“RIS is a new type of system node leveraging smart radio surfaces with thousands of small antennas or metamaterial elements to dynamically shape and control radio signals,” according to the organisation.
The surfaces can be used to modify system coverage or capacity, as well as for localisation or sensing.
“As an example,” said ETSI, “a RIS can reconfigure the radio environment to sense human posture and detect someone falling – a useful application for elderly care. RIS is expected to serve as a key technology in future wireless systems including for 6G.”
ETSI sees them being implemented with mostly passive components and, overall, be less expensive than “fully stacked cells relays”, it said.
Working from under 6GHz to THz, they could be used indoors or outdoors and be integrated into things such as signs.
To support its specification efforts, ETSI has created ISG RIS, the Industry Specification Group on Reconfigurable Intelligent Surfaces, chaired by Arman Shojaeifard who works for InterDigital Europe where he leads the next-generation RAN Group in London.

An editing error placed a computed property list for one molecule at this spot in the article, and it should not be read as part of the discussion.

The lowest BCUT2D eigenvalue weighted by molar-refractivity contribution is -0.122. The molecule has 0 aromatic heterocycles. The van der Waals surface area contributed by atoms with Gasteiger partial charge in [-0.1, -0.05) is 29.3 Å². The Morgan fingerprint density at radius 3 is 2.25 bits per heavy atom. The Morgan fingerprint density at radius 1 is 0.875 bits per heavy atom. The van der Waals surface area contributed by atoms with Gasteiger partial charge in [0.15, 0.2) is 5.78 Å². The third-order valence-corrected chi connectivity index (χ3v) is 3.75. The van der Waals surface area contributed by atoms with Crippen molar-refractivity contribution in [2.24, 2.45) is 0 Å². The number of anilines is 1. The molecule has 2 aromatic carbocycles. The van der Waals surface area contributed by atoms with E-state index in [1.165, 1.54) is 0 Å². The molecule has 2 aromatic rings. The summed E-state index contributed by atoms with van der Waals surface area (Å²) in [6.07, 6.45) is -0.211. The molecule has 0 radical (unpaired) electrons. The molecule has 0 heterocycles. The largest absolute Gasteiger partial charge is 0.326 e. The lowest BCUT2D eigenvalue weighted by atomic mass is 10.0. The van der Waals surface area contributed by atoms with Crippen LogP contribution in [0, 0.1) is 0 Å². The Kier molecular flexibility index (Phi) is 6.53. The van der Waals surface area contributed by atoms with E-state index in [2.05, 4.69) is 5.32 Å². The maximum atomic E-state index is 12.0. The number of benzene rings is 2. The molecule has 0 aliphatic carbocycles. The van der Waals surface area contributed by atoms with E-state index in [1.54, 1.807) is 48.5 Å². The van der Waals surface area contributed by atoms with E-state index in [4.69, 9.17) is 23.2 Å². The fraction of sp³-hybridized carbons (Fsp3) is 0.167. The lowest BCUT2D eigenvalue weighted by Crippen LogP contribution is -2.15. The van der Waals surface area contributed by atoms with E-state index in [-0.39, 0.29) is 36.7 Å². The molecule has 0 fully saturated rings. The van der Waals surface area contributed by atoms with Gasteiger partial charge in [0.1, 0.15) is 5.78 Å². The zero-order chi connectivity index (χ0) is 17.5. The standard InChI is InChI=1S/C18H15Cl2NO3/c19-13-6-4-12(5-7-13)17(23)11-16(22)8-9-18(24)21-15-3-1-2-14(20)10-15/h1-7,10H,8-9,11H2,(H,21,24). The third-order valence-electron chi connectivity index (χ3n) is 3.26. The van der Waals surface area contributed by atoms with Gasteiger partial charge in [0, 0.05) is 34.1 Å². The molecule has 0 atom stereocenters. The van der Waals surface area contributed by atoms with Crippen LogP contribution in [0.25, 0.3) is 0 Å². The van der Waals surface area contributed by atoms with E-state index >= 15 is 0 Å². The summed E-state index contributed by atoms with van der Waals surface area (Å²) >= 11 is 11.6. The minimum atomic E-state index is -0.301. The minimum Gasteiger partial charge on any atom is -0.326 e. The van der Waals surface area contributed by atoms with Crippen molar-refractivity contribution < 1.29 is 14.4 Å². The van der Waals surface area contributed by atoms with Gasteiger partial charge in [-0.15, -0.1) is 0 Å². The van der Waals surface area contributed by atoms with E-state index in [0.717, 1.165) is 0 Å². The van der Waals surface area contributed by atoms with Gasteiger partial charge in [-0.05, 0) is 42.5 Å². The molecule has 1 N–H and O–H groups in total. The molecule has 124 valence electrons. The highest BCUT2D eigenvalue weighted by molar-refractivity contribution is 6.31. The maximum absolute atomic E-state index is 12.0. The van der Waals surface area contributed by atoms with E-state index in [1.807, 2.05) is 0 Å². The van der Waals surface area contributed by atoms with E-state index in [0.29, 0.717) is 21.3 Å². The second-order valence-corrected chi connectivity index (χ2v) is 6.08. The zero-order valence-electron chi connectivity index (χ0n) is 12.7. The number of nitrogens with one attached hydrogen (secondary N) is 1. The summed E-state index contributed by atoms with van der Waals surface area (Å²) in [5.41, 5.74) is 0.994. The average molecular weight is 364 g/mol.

He is also the coordinator of the Innovate-UK/Celtic-Next collaborative European project on AI-enabled massive MIMO.
“There are many technical challenges that need to be adequately addressed before RIS can be adopted into future standards, towards commercialisation of the technology, and the ETSI ISG RIS aims to identify and address some of these challenges,” said Shojaeifard.
RISs are also known as reflecting intelligent surfaces, large intelligent surfaces, smart repeaters and holographic radio, said ETSI.
ETSI can be found here